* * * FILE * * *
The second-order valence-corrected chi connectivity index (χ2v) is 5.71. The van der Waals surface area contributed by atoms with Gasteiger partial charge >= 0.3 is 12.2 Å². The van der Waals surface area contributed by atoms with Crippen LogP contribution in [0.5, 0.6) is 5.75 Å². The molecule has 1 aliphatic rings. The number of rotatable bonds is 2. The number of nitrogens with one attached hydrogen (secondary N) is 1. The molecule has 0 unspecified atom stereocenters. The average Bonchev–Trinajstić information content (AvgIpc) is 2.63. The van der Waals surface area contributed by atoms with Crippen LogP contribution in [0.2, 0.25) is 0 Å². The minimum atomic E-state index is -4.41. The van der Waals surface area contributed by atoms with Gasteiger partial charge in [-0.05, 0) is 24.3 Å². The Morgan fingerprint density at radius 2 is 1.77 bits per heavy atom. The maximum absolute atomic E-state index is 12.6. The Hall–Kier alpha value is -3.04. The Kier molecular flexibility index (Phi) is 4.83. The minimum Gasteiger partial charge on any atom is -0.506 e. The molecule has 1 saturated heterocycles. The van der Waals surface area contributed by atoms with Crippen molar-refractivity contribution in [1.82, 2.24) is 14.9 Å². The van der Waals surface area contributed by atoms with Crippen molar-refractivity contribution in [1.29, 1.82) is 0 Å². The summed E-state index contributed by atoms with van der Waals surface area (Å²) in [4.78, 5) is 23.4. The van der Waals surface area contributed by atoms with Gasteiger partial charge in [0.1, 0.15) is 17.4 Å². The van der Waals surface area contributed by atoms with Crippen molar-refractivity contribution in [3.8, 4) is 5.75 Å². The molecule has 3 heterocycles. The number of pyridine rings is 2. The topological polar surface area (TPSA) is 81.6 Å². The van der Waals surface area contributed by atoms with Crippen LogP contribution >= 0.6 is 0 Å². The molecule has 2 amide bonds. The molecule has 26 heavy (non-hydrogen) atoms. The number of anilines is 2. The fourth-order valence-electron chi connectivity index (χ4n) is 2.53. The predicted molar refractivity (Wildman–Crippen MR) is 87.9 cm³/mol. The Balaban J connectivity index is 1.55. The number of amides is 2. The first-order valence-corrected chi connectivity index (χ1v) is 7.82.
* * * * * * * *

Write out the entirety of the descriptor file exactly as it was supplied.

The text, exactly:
The second-order valence-corrected chi connectivity index (χ2v) is 5.71. The van der Waals surface area contributed by atoms with Gasteiger partial charge >= 0.3 is 12.2 Å². The van der Waals surface area contributed by atoms with Crippen LogP contribution in [0.5, 0.6) is 5.75 Å². The molecule has 1 aliphatic rings. The number of rotatable bonds is 2. The number of nitrogens with one attached hydrogen (secondary N) is 1. The molecule has 0 unspecified atom stereocenters. The average Bonchev–Trinajstić information content (AvgIpc) is 2.63. The van der Waals surface area contributed by atoms with Crippen LogP contribution in [0.2, 0.25) is 0 Å². The minimum atomic E-state index is -4.41. The van der Waals surface area contributed by atoms with Gasteiger partial charge in [-0.05, 0) is 24.3 Å². The Morgan fingerprint density at radius 2 is 1.77 bits per heavy atom. The maximum absolute atomic E-state index is 12.6. The Hall–Kier alpha value is -3.04. The Kier molecular flexibility index (Phi) is 4.83. The minimum Gasteiger partial charge on any atom is -0.506 e. The molecule has 1 saturated heterocycles. The van der Waals surface area contributed by atoms with Crippen molar-refractivity contribution in [1.82, 2.24) is 14.9 Å². The van der Waals surface area contributed by atoms with Crippen molar-refractivity contribution in [1.29, 1.82) is 0 Å². The summed E-state index contributed by atoms with van der Waals surface area (Å²) in [4.78, 5) is 23.4. The van der Waals surface area contributed by atoms with Gasteiger partial charge in [0.1, 0.15) is 17.4 Å². The van der Waals surface area contributed by atoms with Crippen molar-refractivity contribution in [3.8, 4) is 5.75 Å². The molecule has 3 heterocycles. The number of pyridine rings is 2. The topological polar surface area (TPSA) is 81.6 Å². The van der Waals surface area contributed by atoms with Crippen LogP contribution >= 0.6 is 0 Å². The molecule has 2 amide bonds. The molecule has 26 heavy (non-hydrogen) atoms. The number of anilines is 2. The fourth-order valence-electron chi connectivity index (χ4n) is 2.53. The predicted molar refractivity (Wildman–Crippen MR) is 87.9 cm³/mol. The Balaban J connectivity index is 1.55. The number of amides is 2. The first-order valence-corrected chi connectivity index (χ1v) is 7.82.